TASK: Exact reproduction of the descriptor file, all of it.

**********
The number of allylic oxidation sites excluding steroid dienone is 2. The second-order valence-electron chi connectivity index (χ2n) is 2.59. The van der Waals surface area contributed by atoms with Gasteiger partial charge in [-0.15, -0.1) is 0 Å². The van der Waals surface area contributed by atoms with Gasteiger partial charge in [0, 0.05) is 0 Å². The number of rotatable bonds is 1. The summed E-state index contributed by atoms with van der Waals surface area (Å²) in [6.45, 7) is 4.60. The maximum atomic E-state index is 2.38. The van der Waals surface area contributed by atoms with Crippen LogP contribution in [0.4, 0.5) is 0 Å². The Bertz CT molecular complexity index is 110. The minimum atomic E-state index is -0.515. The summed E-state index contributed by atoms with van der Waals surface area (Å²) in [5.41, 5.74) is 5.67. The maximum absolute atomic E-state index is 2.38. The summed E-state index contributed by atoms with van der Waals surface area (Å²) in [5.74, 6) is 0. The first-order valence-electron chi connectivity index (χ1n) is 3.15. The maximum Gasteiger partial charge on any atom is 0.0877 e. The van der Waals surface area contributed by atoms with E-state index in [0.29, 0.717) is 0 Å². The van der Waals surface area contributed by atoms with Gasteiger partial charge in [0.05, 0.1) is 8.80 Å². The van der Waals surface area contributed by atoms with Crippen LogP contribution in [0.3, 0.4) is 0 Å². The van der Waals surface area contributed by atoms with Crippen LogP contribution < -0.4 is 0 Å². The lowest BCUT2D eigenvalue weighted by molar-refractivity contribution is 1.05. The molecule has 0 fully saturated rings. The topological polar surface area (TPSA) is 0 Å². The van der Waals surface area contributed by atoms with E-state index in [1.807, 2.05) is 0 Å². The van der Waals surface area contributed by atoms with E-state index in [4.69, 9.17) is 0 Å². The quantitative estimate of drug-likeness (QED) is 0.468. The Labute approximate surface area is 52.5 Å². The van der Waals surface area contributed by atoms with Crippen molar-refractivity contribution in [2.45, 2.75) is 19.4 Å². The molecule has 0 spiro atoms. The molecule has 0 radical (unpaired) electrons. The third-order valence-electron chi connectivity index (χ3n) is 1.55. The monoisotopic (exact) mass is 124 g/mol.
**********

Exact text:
The number of allylic oxidation sites excluding steroid dienone is 2. The second-order valence-electron chi connectivity index (χ2n) is 2.59. The van der Waals surface area contributed by atoms with Gasteiger partial charge in [-0.15, -0.1) is 0 Å². The van der Waals surface area contributed by atoms with Gasteiger partial charge in [0, 0.05) is 0 Å². The number of rotatable bonds is 1. The summed E-state index contributed by atoms with van der Waals surface area (Å²) in [6.45, 7) is 4.60. The maximum atomic E-state index is 2.38. The van der Waals surface area contributed by atoms with Crippen LogP contribution in [0.4, 0.5) is 0 Å². The Bertz CT molecular complexity index is 110. The minimum atomic E-state index is -0.515. The summed E-state index contributed by atoms with van der Waals surface area (Å²) in [5.41, 5.74) is 5.67. The maximum absolute atomic E-state index is 2.38. The summed E-state index contributed by atoms with van der Waals surface area (Å²) in [5.74, 6) is 0. The first-order valence-electron chi connectivity index (χ1n) is 3.15. The maximum Gasteiger partial charge on any atom is 0.0877 e. The van der Waals surface area contributed by atoms with E-state index in [0.29, 0.717) is 0 Å². The van der Waals surface area contributed by atoms with Gasteiger partial charge in [0.05, 0.1) is 8.80 Å². The van der Waals surface area contributed by atoms with Crippen LogP contribution in [0.3, 0.4) is 0 Å². The van der Waals surface area contributed by atoms with Crippen LogP contribution < -0.4 is 0 Å². The lowest BCUT2D eigenvalue weighted by molar-refractivity contribution is 1.05. The molecule has 0 fully saturated rings. The topological polar surface area (TPSA) is 0 Å². The van der Waals surface area contributed by atoms with E-state index in [1.807, 2.05) is 0 Å². The van der Waals surface area contributed by atoms with E-state index in [4.69, 9.17) is 0 Å². The quantitative estimate of drug-likeness (QED) is 0.468. The Labute approximate surface area is 52.5 Å². The van der Waals surface area contributed by atoms with Crippen molar-refractivity contribution in [2.45, 2.75) is 19.4 Å². The molecule has 0 spiro atoms. The molecule has 0 radical (unpaired) electrons. The third-order valence-electron chi connectivity index (χ3n) is 1.55. The monoisotopic (exact) mass is 124 g/mol.